Written by Eric Le Corre, Managing Director of Michelin Tyre PLC
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You cannot open a newspaper or visit a news site without seeing another report about economic performance and conditions for manufacturers. Commentary has wavered between a bleak outlook for manufacturing to a slightly more positive suggestion that the decline in UK manufacturing slowed in August.
The Markit/CIPS manufacturing Purchasing Managers’ Index, which dropped to 45.4 last month, indicated a fall in orders. However the manufacturing PMI, which jumped to a four-month high of 49.5 in August, close to the 50 mark that separates growth from contraction, suggests the situation is stabilising.
Whichever way you look at it there are nuggets of success in UK manufacturing, particularly in the automotive sector. GKN reported a huge increase in sales. Michelin Group, too recently saw a half-yearly profit rise by 37 percent. Furthermore, automotive manufacturing turnover for 2011 was £55 billion - a 12 percent increase on 2010, according to the Society of Motor Manufacturers and Traders (SMMT).
Regardless of sector, manufacturers in Britain are all looking to save on operational costs and energy is no exception. Global companies operating in the UK will also be aware, when they compare their energy bills to other entities that energy charges continue to rise well above European neighbours. Illustrating this issue, a recent survey by the EEF of manufacturers showed managing energy use was a top priority. While some larger companies are working towards going off the grid, for many this simply isn’t an option and rising energy costs may well end up driving companies out of the UK altogether.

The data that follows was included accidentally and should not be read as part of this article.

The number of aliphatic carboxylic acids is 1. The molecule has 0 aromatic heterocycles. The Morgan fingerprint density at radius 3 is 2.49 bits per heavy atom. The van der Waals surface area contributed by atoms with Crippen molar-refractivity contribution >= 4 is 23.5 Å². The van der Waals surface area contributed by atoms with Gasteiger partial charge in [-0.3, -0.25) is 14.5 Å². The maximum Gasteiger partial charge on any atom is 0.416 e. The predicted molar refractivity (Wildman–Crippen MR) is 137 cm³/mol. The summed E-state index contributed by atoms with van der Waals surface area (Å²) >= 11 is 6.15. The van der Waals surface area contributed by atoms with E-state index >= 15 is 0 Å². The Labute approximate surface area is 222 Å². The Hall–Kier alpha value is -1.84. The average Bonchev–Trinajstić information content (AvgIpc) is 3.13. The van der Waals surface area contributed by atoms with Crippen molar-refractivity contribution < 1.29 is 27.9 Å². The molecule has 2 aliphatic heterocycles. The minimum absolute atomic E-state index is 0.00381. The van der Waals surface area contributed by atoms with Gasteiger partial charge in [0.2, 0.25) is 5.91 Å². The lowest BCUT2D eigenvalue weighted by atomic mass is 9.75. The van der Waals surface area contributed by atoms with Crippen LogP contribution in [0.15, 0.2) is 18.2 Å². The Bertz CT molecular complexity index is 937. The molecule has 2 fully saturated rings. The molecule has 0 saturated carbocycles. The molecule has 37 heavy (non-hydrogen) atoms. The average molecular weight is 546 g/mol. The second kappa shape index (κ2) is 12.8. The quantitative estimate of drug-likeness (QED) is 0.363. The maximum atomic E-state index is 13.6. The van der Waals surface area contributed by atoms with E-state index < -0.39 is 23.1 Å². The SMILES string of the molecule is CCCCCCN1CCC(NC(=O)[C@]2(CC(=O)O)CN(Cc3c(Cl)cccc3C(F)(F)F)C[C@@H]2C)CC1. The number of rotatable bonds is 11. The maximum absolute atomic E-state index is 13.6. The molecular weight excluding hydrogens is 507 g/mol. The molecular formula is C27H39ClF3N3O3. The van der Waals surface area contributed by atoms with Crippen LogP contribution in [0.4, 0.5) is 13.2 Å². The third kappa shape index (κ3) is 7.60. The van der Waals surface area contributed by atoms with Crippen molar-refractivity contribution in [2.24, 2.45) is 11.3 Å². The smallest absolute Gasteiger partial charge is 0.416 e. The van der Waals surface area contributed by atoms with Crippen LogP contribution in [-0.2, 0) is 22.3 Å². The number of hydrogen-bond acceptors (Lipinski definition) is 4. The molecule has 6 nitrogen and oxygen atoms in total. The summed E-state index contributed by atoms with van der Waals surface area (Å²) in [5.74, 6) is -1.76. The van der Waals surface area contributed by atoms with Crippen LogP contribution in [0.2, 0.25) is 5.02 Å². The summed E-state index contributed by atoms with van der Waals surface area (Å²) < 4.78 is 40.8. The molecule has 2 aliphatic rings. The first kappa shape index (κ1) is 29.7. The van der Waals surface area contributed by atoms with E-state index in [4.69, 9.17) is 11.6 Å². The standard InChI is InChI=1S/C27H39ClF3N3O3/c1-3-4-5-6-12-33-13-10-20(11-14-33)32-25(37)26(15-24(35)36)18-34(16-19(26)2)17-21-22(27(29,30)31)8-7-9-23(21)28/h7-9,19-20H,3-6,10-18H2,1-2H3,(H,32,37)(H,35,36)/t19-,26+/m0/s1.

In order for UK manufacturing to flourish, the government needs to consider the pressures that manufacturers are under in terms of energy costs. Manufacturing is incredibly energy intensive and is traditionally one of a company’s biggest expenditures at around 20 percent of overall outlay. There is a real pressure to ensure the price increase isn’t passed on to the customer, so it often gets absorbed by the manufacturer into profits.
In the meantime, it is also down to the company to foster clean energy practices. Michelin has gone out of its way to improve its energy performance. Although the manufacturing process accounts for less than10 percent of a tyre’s environmental impact (the remainder is during its use on a vehicle), to manage the environmental performance of Group plants, a dedicated metric, known as the Michelin Environmental Footprint, reviewed by PricewaterhouseCoopers, tracks the company’s quarterly progress against its target of reducing the plants’ footprint by 45 percent by 2016 compared with 2005. As of 2011, it had already shrunk by 33 percent.
The UK has contributed to this achievement through its efforts to lower its dependence on the energy grid, instead using power generated through wind turbines, which have been in place at its Dundee site for six years and a project is well underway at Ballymena for the same solution.
By taking the initiative to reduce energy consumption and costs, Michelin has adopted clean energy practices which help to reduce overall expenditure. This responsible manufacturing approach is also passed on to the customer, in the form of fuel-efficient tyres, which globally since their introduction in 1992, have been responsible for reducing vehicle CO2 emissions by 38 million tonnes.
With an incredibly complex and bureaucratic web of green policies to adhere to, it really is a case of businesses driving their own green agenda. At the same time, the government needs to re-assess its policies to ensure they are actually pushing targets forward.
With more than 111,000 employees and sales organisations in more than 170 countries, Michelin is the worldwide leader in tyre manufacture. Dedicated to the improvement of sustainable mobility, Michelin designs, manufactures and sells tyres for every type of vehicle, including aircraft, cars, bicycles, earthmovers, farm equipment, trucks, motorcycles and even the US space shuttle. Michelin has 70 production sites in 18 countries throughout five continents. The Company also publishes travel guides, hotel & restaurant guides, maps and road atlases, and offers electronic mobility support services on ViaMichelin.com. Research and development is undertaken in technology centres in Europe, USA and Japan.